3. Membership: A proxy need not be a member of the company. A proxy can be outsider also.
4. Proxy Form: The duly completed proxy form must be deposited (submitted) in the registered office of the company at least 48 hours before the meeting is held. A separate proxy form is required for each meeting.
5. Inspection: A proxy has no right to inspect the proxy forms or the minutes of the meetings. A member can inspect the proxy form by giving not less than 3 days notice to the company.
3) When can point of order be raised?
Ans:- A point of order is a question raised by a member regarding some point considered to be irregular in the conduct of the meeting. Point of order is raised to draw attention of the Chairman to some irregularity in the procedure or conduct of the meeting. Every member attending the meeting has a right to raise a point of order at any time during the meeting.
The usual occasion for raising a point of order are:
1. absence of quorum
2. Breach of certain rules governing the conduct of the meeting
3. Misbehavior of a member
4. use of improper language and bad remarks of some speakers.
When a point of order is raised, the person addressing the meeting has to stop his speech for some time and the Chairman has to give his ruling or decision which is final and binding on the members.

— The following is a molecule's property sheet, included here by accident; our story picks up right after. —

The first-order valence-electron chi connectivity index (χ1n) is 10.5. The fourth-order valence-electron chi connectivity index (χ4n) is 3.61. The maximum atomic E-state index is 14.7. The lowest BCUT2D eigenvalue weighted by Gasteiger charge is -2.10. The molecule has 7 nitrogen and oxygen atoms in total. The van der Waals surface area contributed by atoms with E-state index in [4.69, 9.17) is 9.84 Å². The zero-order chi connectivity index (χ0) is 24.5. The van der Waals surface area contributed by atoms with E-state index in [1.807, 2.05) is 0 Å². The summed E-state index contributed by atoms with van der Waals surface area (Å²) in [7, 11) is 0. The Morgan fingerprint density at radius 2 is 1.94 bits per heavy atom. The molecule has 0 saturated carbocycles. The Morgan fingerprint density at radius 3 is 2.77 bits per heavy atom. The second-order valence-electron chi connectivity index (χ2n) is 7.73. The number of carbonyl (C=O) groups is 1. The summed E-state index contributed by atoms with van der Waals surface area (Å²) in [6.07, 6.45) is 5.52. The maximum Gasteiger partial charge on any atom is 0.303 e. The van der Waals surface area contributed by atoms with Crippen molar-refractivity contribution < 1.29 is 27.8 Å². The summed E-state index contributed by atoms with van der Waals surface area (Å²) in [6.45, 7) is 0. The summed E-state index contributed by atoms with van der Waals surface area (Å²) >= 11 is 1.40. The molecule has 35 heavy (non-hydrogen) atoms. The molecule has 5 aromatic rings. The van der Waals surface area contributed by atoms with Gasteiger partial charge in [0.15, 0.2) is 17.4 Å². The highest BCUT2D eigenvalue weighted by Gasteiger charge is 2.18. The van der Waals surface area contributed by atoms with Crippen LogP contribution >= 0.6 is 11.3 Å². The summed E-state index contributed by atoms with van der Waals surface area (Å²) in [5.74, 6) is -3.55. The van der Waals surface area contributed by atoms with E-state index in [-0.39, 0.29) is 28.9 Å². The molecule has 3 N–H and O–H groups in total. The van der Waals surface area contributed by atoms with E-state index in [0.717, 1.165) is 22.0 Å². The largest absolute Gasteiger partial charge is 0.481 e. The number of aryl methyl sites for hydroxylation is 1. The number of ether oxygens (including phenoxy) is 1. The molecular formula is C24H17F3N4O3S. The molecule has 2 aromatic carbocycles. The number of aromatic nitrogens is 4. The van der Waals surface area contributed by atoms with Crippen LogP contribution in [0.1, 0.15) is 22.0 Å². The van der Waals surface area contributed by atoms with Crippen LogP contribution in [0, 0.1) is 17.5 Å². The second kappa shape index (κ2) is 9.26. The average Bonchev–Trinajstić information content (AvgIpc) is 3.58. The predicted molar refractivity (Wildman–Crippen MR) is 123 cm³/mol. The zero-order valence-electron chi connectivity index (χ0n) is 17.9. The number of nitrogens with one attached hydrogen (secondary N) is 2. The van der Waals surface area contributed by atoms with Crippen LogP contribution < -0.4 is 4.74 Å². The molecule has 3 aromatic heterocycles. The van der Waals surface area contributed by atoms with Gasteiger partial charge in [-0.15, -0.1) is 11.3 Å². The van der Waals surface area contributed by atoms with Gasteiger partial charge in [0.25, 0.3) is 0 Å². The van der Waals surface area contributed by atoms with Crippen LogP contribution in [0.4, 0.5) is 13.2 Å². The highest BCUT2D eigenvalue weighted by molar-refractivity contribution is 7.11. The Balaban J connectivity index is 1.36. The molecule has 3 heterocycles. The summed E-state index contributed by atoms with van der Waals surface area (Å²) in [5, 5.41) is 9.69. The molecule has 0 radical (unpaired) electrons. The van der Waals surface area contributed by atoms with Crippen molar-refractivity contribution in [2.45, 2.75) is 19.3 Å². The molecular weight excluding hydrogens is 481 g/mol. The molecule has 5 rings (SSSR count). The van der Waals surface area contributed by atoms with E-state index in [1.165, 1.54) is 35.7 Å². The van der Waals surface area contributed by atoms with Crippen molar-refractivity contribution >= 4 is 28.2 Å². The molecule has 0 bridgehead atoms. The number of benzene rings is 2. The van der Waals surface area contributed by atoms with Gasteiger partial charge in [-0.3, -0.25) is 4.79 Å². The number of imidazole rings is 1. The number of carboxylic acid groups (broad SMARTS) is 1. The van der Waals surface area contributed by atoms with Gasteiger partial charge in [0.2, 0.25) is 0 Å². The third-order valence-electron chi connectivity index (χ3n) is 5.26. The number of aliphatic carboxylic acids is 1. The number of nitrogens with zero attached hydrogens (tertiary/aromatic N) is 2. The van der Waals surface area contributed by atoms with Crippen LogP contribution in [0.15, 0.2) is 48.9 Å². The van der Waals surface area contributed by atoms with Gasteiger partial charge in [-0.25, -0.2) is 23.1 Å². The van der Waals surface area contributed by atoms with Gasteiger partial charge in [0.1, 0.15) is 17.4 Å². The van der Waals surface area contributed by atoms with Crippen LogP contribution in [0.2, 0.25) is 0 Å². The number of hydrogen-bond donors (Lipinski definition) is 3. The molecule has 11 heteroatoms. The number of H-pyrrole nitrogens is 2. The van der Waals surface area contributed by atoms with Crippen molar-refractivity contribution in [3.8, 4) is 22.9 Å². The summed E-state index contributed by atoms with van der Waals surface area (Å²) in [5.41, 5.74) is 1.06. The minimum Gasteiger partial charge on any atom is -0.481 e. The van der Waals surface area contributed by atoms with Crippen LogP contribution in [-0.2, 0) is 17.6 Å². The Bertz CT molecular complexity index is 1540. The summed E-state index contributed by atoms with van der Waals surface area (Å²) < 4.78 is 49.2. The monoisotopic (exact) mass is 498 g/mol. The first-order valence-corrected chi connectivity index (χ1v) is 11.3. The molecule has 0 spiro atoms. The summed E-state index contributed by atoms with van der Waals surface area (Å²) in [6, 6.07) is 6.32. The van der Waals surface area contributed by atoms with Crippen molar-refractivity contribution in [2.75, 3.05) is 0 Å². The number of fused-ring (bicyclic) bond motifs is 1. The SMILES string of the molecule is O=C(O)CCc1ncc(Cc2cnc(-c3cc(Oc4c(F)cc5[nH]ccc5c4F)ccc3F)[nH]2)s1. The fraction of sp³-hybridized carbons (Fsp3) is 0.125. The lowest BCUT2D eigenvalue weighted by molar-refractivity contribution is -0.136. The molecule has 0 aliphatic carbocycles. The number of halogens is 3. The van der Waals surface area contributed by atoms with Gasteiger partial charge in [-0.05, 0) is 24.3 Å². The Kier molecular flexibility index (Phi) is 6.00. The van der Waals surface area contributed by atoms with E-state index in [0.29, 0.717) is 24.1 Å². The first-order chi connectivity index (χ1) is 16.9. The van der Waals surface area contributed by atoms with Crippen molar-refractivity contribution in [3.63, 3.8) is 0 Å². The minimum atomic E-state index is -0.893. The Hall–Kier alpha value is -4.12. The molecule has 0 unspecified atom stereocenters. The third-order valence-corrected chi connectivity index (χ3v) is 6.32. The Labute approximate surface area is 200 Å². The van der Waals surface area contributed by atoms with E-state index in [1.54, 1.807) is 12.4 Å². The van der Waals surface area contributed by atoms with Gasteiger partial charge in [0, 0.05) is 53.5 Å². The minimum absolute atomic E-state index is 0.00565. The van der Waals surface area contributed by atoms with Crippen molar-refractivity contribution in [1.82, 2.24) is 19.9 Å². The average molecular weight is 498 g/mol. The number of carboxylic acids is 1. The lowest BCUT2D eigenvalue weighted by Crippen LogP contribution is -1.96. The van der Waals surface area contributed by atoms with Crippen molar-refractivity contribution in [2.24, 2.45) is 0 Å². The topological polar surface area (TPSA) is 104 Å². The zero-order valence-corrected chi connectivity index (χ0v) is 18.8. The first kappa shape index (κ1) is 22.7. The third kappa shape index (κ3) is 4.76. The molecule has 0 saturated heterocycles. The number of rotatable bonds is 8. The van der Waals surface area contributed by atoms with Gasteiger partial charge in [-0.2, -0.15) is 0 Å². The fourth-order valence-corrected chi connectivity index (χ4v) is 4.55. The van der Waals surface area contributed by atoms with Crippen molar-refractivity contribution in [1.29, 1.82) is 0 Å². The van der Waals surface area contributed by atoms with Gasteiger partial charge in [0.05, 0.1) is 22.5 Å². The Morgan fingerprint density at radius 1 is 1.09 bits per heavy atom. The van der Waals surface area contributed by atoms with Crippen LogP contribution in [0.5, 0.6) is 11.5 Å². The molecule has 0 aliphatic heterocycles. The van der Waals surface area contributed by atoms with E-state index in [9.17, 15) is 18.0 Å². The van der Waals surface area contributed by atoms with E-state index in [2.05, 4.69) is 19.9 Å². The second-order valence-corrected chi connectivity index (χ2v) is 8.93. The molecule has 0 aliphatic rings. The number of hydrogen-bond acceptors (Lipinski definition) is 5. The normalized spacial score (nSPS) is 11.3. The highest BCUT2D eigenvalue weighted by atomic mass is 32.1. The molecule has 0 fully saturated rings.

4) Explain any four methods of Voting?
1. Voting by Voice : under this method. The Chairman requests the members in favour of a motion to say ‘Yes’ and the members against the motion to say ‘No’. The volume of voice indicates the sense of the meeting. The main defect of this method is that it is not possible to trace the votes expressed by the members. Moreover, the voice of ‘Yes’ or ‘No’ may not always give the correct idea about the majority of votes in the meeting. This method of voting is not secret.
2. Voting by Division: Under this method. The Chairman requests the members in favour of a proposition to go in one room and those against the proposition to another. The number of members in the two rooms is counted by the ‘teller’. If more members are in favour of the proposal the proposal is accepted. This method is rarely used in company meetings as the voting does not remain secret.